For Mark Lambert, here’s a bigger maze with an entrance and an exit.
Kardde was curious how it was produced.
First, a maze is represented as a rectangular array of cells. Each cells is square, and has a wall on each side, and each wall has a door. When the algorithm begins, all of the doors are closed. The algorithm proceeds by judiciously opening doors into neighboring cells until all of the cells are reachable. A cell with all of its doors still closed is said to be “free”. Here’s the algorithm:
- First, create a maze in which all of the doors are closed.
- Pick a cell randomly, and add it to the list of growth candidates. (It will be the only entry.)
- While there is at least one cell in the list of growth candidates,
- Take a cell, C, from the list of candidates.
- Find any free cells adjacent to C (north, south, east, or west), and pick one randomly. Call it F. If there are none, continue with the next candidate cell.
- Let D be the direction from C to F.
- Randomly pick a number N, from 1 to 4.
- Beginning at cell C, drive in direction D, opening doors into free cells, until you’ve reached the Nth room, or the edge of the map, or a cell that’s not free.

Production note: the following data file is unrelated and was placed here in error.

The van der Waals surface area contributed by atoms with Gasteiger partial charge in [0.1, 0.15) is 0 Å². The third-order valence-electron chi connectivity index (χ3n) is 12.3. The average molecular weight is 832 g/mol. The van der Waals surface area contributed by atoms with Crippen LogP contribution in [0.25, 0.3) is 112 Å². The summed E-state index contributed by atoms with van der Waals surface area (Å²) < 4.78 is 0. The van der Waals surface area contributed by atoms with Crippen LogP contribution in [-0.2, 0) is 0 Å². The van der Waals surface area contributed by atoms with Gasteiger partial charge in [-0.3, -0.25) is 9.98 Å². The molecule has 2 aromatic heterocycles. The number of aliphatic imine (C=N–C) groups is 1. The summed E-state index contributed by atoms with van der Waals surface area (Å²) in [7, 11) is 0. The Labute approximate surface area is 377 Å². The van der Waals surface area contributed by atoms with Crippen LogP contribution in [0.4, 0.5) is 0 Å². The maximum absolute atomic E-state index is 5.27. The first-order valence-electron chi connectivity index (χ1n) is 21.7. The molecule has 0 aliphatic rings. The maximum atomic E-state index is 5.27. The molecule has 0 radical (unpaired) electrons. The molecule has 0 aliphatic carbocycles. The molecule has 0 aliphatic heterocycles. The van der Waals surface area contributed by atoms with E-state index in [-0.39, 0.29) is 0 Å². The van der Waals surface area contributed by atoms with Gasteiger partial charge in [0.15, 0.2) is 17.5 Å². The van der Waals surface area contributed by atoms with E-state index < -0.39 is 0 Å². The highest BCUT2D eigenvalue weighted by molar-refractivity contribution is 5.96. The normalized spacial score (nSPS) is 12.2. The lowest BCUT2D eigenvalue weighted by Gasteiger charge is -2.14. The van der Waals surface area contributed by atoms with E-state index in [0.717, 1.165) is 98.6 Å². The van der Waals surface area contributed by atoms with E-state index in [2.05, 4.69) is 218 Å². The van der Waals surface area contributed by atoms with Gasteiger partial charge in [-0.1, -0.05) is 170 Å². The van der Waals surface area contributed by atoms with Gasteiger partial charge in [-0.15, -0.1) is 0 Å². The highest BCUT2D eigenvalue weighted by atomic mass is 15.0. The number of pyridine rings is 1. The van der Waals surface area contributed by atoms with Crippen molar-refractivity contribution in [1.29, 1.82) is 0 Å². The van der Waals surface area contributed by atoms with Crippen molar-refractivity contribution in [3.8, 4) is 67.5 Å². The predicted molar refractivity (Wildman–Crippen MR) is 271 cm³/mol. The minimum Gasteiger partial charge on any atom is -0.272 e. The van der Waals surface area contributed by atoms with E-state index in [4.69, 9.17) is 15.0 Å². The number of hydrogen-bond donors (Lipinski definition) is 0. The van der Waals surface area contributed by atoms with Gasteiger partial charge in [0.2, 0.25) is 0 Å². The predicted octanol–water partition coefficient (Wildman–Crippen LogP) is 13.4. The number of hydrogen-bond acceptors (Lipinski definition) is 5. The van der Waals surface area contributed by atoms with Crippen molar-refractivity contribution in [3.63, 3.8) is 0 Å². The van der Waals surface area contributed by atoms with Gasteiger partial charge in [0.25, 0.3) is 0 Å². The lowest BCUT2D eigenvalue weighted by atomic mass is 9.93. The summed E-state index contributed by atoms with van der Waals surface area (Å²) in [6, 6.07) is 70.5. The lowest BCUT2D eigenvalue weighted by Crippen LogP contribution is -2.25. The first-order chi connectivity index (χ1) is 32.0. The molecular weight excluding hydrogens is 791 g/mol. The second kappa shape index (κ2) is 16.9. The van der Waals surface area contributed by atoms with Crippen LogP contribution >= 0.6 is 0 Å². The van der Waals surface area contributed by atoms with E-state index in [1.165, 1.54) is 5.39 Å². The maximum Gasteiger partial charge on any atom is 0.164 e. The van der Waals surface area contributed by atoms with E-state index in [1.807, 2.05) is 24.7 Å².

- If there are still free cells left adjacent to C, add it to the list of candidates.
- Add the last cell to the list of candidates.
- When no candidates remain, all cells are connected, and the maze is complete.
There are a number of things you can change about this. In particular, you can change how you pick the next candidate: the first entry, the second entry, a random entry, and so forth. Different choices will result in different looking mazes. Second, you can vary the number of steps to drive while opening cells. In the maze shown above, you drive up to four cells, random chosen from 1 to 4. Again, different numbers of cells make a difference. For example, suppose that instead of choosing a number from 1 to 4, I simply always choose 4:
As you’ll note, it looks quite a bit different.